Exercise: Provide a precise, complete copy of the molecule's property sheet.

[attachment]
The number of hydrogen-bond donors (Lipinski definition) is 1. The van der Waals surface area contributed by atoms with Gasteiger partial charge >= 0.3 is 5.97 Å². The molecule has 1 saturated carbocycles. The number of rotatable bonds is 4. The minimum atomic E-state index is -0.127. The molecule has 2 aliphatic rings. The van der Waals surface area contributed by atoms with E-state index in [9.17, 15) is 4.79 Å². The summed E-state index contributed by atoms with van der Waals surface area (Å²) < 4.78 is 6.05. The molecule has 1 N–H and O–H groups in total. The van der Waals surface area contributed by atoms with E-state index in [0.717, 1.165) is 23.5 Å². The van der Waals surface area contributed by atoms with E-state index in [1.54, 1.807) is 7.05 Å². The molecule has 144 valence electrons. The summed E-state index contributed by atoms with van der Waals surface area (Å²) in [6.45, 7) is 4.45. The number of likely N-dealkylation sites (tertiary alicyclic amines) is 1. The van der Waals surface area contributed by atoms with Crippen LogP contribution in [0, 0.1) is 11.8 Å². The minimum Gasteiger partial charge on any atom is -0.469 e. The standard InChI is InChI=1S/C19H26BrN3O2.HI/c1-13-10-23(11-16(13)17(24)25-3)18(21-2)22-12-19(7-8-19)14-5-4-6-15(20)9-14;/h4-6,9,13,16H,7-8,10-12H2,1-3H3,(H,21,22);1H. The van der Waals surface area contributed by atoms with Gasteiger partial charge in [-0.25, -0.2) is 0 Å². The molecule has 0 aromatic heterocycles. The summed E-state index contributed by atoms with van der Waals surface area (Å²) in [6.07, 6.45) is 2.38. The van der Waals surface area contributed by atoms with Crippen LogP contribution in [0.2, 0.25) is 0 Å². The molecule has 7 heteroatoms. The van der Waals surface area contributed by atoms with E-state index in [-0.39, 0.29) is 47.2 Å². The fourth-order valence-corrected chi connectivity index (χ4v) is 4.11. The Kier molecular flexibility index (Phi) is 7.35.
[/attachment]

The number of hydrogen-bond donors (Lipinski definition) is 1. The van der Waals surface area contributed by atoms with Gasteiger partial charge >= 0.3 is 5.97 Å². The molecule has 1 saturated carbocycles. The number of rotatable bonds is 4. The minimum atomic E-state index is -0.127. The molecule has 2 aliphatic rings. The van der Waals surface area contributed by atoms with E-state index in [9.17, 15) is 4.79 Å². The summed E-state index contributed by atoms with van der Waals surface area (Å²) < 4.78 is 6.05. The molecule has 1 N–H and O–H groups in total. The van der Waals surface area contributed by atoms with E-state index in [0.717, 1.165) is 23.5 Å². The van der Waals surface area contributed by atoms with E-state index in [1.54, 1.807) is 7.05 Å². The molecule has 144 valence electrons. The summed E-state index contributed by atoms with van der Waals surface area (Å²) in [6.45, 7) is 4.45. The number of likely N-dealkylation sites (tertiary alicyclic amines) is 1. The van der Waals surface area contributed by atoms with Crippen LogP contribution in [0, 0.1) is 11.8 Å². The minimum Gasteiger partial charge on any atom is -0.469 e. The standard InChI is InChI=1S/C19H26BrN3O2.HI/c1-13-10-23(11-16(13)17(24)25-3)18(21-2)22-12-19(7-8-19)14-5-4-6-15(20)9-14;/h4-6,9,13,16H,7-8,10-12H2,1-3H3,(H,21,22);1H. The van der Waals surface area contributed by atoms with Gasteiger partial charge in [-0.25, -0.2) is 0 Å². The molecule has 0 aromatic heterocycles. The summed E-state index contributed by atoms with van der Waals surface area (Å²) in [6.07, 6.45) is 2.38. The van der Waals surface area contributed by atoms with Crippen LogP contribution in [0.2, 0.25) is 0 Å². The molecule has 7 heteroatoms. The van der Waals surface area contributed by atoms with E-state index in [-0.39, 0.29) is 47.2 Å². The fourth-order valence-corrected chi connectivity index (χ4v) is 4.11. The Kier molecular flexibility index (Phi) is 7.35.